It’s all about the (e)motion for dancer and choreographer Derek Hough

The word “serve” comes up frequently in conversation with Derek Hough.

Not in the sense of other people serving him — which might not be unexpected given his celebrity status — but him serving others through his job on TV’s World of Dance (and before that, Dancing With the Stars) or on tour (he’s got a solo one coming up next year), or presenting at the iHeartRadio Much Music Video Awards, or speaking at the World Fitness Expo in Toronto on Friday.

“That’s what it’s about right there,” he says when asked why he’s taking part in the expo. “Moments to help and serve in some way and not just perform.”

Hough is the first to admit it wasn’t always that way for him.

Born in Salt Lake City, the only boy among four sisters, he began dancing at age 11 and by age 12 had moved to London, England, to train in ballroom with legendary dancers Corky and Shirley Ballas, and attend the prestigious Italia Conti Academy of Theatre Arts. By 18, he was a Latin ballroom world junior champion.

“Being the competitor that I was, going all around the world when I was 12 years old was very much an ‘I’ thing or a ‘me’ thing: I want to be the best, I want to be the champion,” says Hough, who’s now 33, in a phone interview.

“That’s actually not a bad thing, but I feel like it’s not sustainable. It’s much more fulfilling when you can help another, when you can serve another and help somebody be their best.”

It’s a lesson Hough says he began to learn when he joined TV’s Dancing With the Stars in 2007, as one of the professional dancers paired with celebrities with little to no dance experience. Hough, who followed his younger sister Julianne onto the show, went on to win its mirrorball trophy with his partners a record six times — as well as two Emmy Awards for choreography.

“Being a coach, being the person who was trying to help these wonderful women do things that they never thought they possibly could ever do, to see that transformation was extraordinary,” Hough says.

“It really taught me a lot.”

He left DWTS in 2016 and joined World of Dance, which has become a hit for NBC and for CTV Two here in Canada (airing Wednesdays at 8 p.m.). It was recently renewed for a third season. Hough was recruited by executive producer Jennifer Lopez to join the competition’s judging panel with her and singer/actor/dancer Ne-Yo.

“What I love about World of Dance, it’s positive, it’s feel-good,” Hough says.

Dancers — whom Hough calls “artist athletes” — from around the world compete for a $1-million (U.S.) prize.

“There’s never been a time where somebody comes on the stage and we tear them down,” adds Hough. “We’re not in the business of breaking dreams; we’re in the business of feeding them.”

Hough says he loves the fact that everyone involved with the series is passionate about dance.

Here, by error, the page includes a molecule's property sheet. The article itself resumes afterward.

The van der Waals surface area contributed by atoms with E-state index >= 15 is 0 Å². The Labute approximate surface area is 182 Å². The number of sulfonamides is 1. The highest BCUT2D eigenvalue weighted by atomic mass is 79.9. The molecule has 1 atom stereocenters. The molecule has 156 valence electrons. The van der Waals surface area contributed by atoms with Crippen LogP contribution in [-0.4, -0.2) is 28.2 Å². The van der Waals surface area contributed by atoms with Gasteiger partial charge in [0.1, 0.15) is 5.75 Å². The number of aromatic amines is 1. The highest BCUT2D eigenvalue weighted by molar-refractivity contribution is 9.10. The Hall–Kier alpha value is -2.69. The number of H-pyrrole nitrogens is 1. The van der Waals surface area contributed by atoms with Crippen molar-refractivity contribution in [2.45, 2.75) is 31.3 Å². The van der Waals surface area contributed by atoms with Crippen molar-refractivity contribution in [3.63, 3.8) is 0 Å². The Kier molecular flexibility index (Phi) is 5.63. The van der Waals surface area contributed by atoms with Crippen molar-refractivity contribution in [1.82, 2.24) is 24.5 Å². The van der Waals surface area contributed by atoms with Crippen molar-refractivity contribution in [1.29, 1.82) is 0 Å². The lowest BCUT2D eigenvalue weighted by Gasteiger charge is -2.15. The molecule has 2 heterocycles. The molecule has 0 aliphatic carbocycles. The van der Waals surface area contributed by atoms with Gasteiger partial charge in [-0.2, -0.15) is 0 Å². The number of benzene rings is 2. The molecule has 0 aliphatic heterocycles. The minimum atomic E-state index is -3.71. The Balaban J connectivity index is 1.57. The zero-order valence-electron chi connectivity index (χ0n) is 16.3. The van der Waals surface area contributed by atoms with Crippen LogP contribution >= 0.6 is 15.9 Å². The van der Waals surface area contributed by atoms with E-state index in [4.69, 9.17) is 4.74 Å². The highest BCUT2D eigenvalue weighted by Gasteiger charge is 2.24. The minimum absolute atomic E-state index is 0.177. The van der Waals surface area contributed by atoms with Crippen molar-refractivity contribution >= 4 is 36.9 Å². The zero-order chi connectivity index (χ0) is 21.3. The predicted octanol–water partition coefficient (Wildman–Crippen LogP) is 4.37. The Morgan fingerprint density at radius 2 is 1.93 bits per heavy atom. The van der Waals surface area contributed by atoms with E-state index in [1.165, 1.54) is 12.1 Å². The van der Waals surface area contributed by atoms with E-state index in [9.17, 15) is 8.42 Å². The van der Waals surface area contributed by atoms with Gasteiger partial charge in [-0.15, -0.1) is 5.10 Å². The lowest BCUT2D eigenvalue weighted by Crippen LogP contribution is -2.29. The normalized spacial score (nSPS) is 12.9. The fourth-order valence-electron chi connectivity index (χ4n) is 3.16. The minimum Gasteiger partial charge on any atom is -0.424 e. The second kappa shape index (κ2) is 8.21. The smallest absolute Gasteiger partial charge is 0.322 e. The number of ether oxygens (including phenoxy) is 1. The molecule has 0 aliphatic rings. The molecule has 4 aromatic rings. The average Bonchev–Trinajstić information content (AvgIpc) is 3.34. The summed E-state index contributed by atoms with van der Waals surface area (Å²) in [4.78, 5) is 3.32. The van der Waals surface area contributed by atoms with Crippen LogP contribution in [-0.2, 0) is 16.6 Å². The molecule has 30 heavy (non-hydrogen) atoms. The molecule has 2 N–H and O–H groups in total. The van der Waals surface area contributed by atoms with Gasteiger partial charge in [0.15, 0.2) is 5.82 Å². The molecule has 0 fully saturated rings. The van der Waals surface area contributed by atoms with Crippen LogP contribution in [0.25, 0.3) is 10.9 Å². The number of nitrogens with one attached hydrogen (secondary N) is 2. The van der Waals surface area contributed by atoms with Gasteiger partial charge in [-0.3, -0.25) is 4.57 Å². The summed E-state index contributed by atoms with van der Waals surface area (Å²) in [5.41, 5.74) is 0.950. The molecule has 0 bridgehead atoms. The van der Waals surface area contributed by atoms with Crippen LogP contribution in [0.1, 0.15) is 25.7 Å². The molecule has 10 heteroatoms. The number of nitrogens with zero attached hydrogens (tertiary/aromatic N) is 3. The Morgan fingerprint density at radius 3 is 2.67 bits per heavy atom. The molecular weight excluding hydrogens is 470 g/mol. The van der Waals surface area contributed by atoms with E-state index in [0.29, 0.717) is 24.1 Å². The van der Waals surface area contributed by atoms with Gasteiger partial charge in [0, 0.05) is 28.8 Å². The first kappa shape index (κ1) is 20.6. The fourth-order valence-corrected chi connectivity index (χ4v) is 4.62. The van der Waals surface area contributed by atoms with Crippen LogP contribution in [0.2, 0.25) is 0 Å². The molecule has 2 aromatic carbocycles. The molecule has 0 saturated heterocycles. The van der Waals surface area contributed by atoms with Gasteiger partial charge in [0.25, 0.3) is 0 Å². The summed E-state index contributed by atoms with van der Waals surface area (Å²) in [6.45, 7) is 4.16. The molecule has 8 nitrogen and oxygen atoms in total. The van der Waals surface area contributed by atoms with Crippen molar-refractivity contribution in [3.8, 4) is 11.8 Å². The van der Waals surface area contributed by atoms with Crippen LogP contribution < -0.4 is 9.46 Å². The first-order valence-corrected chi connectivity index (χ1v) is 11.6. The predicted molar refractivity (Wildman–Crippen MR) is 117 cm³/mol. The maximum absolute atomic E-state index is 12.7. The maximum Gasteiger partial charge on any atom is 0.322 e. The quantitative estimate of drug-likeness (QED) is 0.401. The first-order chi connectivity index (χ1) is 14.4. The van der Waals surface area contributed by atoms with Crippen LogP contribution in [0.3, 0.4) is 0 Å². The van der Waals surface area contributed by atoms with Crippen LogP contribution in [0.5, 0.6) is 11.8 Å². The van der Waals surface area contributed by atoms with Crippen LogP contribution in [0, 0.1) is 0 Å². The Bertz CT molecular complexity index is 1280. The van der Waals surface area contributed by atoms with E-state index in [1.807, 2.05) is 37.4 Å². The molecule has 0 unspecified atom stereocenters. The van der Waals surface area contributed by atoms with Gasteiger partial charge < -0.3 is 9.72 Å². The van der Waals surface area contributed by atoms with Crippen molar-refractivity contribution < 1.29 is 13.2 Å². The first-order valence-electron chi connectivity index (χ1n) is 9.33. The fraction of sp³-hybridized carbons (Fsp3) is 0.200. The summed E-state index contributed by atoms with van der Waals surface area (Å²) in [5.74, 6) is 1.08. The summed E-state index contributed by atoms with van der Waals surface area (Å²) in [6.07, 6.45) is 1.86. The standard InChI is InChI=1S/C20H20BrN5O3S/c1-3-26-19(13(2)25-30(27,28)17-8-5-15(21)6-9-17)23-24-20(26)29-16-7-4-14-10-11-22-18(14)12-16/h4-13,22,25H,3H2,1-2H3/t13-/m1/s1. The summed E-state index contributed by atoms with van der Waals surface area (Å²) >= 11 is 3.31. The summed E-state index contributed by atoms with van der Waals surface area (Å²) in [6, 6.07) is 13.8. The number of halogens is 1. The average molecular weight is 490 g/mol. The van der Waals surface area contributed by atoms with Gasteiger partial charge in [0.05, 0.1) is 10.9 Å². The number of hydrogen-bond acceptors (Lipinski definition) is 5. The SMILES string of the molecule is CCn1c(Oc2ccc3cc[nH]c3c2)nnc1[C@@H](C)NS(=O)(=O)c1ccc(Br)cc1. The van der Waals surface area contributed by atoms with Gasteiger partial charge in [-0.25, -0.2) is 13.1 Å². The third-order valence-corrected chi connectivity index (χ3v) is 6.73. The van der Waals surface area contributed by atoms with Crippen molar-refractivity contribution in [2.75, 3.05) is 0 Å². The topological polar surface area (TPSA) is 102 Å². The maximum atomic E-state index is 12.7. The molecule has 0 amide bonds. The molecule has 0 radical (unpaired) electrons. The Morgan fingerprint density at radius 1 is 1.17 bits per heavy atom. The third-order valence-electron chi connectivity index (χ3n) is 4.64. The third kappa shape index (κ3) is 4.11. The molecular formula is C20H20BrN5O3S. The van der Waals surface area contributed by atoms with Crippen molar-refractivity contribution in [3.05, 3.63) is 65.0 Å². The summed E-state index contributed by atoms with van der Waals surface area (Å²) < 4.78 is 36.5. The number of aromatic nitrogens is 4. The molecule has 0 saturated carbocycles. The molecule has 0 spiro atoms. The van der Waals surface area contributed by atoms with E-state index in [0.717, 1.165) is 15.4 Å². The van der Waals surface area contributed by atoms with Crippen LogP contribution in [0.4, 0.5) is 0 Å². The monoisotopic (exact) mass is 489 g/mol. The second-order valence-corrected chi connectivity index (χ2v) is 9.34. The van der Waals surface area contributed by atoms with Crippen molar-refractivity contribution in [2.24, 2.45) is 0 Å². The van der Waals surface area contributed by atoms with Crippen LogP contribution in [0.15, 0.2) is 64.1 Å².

Looking back on his own passion for the practice, Hough says that, at first, joining a dance studio made him feel like part of a community, no small thing for a kid who normally felt like he didn’t fit in.

And when the music came on and he learned to move his body to it, “something happened. It’s almost like this alignment where I feel like myself, I feel conscious … For me there’s something about moving your body, being in touch with your body, listening to music, syncing those two together that just forces you into the moment.”

Though he may not be performing as part of his current TV gig, dancing is something he hopes to keep doing indefinitely.

His solo U.S. tour, co-created with well known hip-hop choreographers Napoleon and Tabitha D’umo, kicks off in April 2019 in Charlotte, N.C. Incorporating ballroom, tap, salsa, hip hop and other styles, Hough says it will help him to keep growing and learning. That feeds into the message he’ll bring to the World Fitness Expo, which runs Wednesday to Sunday at the Metro Toronto Convention Centre: to keep moving.

“Motion equals emotion,” says the dancer, singer and actor. “The way you move really affects the way you feel emotionally.”

Hough — who released a bestselling book in 2014, Taking the Lead: Lessons From a Life in Motion — also advocates “working out” emotionally as well by striving to “keep learning, opening your mind and heart, and living openheartedly.”

Taking stock of his own life, something he recommends doing in his book, Hough says he has “a lot of gratitude and a lot of appreciation for where my life has taken me and the paths I’ve been on,” as well as for the people who guided him along the way.

Those paths have included taking the lead in a U.K. production of Footloose: The Musical; a 2013 feature film, Make Your Move (partly shot in Toronto); a lead role in TV movie Hairspray Live!; a recurring role on the series Nashville; choreographing for Olympic ice-dancing champions Meryl Davis and Charlie White; and being an ambassador for the Invictus Games in Toronto, among other things.

After Friday’s appearance, the Los Angeles-based Hough will be back in Toronto — a city he says he loves — on Aug. 26 for the MMVAs.

And what comes next for the man who’s always looking for new challenges? Hough says Broadway is definitely on his to-do list, but he adds that his future endeavours don’t necessarily have to be about performing and entertaining, “as long as there’s an element of connecting with people and serving.”

There’s that word again.